Nut allergy in the family

by Gill_admin.

Heavenly has recently taken advice and consequently decided, with regret, that our Agency can no longer support the placing of a young, inexperienced au pair into a family with serious allergies. Although we are greatly saddened to not be able to place our lovely au pairs into our lovely families, who are already challenged by the circumstances of having to live with a potentially life threatening allergy, we felt that on balance the Health & Safety risks were too high. Furthermore, it was felt that it might not fair to the children involved or to the young au pair to put them into this position.

Au pairs by definition come from another country, they are young and inexperienced and usually have no more than an intermediate or upper intermediate level of English. They come to the UK with many gaps in their English language knowledge and no knowledge of common British foods. With even experienced parents already finding the experience of sourcing completely nut free foods challenging, we felt it is not right to put that level of responsibility on someone so  young and new to this country and to our foods.

The following interview by Dr Kate Little with a family who has a young daughter with a peanut allergy illustrates  the huge risk and the difficulties of creating a consistently perfectly nut free environment. You can find out more about Dr Little’s work on Twitter  & Instagram.



My daughter was three years old when she was diagnosed with a peanut allergy.

It all started when we were on a family holiday in Ireland. I had eaten a bag of nuts when we stopped for a break on a family walk. I stroked her back and within minutes she was screaming in pain and had severe hives all over her skin. Skin prick tests and blood tests at the hospital confirmed peanut allergy and we were advised to avoid all nuts until she was older.

Every year since then, her allergy levels to peanut have been rising. She is now eight years old and they are now grade 6 (the highest level) so there is a real risk of a serious anaphylactic reaction if the allergen comes into contact with her mucus membranes (eyes, nose and mouth). Thankfully, when I ate nuts and touched her she only got a really nasty localised skin rash, which made her feel unwell and uncomfortable. Anaphylactic reactions are much more dangerous.


Having such a severe allergy affects the whole family and we have to take numerous precautions in our day to day lives.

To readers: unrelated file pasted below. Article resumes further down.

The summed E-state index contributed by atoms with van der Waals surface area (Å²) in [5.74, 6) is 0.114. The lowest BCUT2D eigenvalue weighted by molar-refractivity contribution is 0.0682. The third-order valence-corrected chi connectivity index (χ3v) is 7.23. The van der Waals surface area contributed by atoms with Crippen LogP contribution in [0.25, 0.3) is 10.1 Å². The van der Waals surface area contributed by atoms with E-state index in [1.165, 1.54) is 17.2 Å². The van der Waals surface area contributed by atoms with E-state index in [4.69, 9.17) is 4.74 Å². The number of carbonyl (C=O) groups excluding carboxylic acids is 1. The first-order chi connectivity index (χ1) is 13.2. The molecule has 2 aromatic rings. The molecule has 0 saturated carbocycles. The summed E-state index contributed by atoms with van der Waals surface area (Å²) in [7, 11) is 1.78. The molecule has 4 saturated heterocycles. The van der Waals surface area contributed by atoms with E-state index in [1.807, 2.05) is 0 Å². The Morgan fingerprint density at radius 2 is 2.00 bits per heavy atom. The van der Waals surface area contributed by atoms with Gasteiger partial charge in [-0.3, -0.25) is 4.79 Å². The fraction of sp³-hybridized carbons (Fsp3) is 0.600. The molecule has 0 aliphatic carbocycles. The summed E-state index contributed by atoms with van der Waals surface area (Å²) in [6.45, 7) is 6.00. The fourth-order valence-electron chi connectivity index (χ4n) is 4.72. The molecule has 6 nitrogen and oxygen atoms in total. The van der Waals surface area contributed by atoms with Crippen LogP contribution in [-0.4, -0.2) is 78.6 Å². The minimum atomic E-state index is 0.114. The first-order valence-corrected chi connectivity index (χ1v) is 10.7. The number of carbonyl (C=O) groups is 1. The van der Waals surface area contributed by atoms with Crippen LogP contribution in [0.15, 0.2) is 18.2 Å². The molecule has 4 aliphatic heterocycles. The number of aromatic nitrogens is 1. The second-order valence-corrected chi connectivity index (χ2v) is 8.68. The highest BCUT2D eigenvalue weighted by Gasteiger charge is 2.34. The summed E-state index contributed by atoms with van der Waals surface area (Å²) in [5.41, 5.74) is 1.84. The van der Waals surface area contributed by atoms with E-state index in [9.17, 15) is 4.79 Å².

As well as avoiding all nuts, she now has to avoid any product that says, “may contain nuts”. This warning represents a real risk that there is a trace of nuts in the factory. For example, a factory that makes fruit and nut chocolate may clean its system and then make chocolate buttons. A trace of nuts may be present in the first few batches, but the consumer cannot know which batch they will get.

My daughter knows that she needs to wash her hands properly with soap before she eats anything and not to put things in her mouth (or up her nose!) if she doesn’t know what they are.

We carry the anaphylaxis kit everywhere we go and constantly check and double-check everything that we as a family consume.

When we fly, we have early boarding so that we can wipe surfaces down beforehand. You can never be sure that you will eradicate every potentially harmful thing, but you can only do your best.

She can’t eat anything in cafes and restaurants. A small thing like using the same tongs to pick up almond croissants and plain croissants, would be enough of a cross contamination to potentially cause a serious reaction.

At home it is easy to avoid nuts as we cook from scratch. On the plus side, it means that she eats less junk! It is trickier though, when she goes to other people’s houses. She just has to be really vigilant and we rely on people to decontaminate their home environments.

We always ask people whose homes she is visiting, to wipe all surfaces with antibacterial spray and make sure that everyone washes their hands properly with soap. This is enough to denature the protein.

It is also important to make sure that any dishes she is eating off, come straight out of the dishwasher, as otherwise dust from products containing nuts like muesli, may come into contact with something that she might put in her mouth. For example, my parents eat muesli that has hazelnuts & almonds in it. When the packet is closed, a dust is released, which can land on a glass or mug that she might later put in her mouth.


I live my life on a knife-edge trying to manage the fear of something serious happening, whilst being aware that we can only do our best. I also find it hard to manage the social element and how easily parents or schools or my family might perceive me as being neurotic.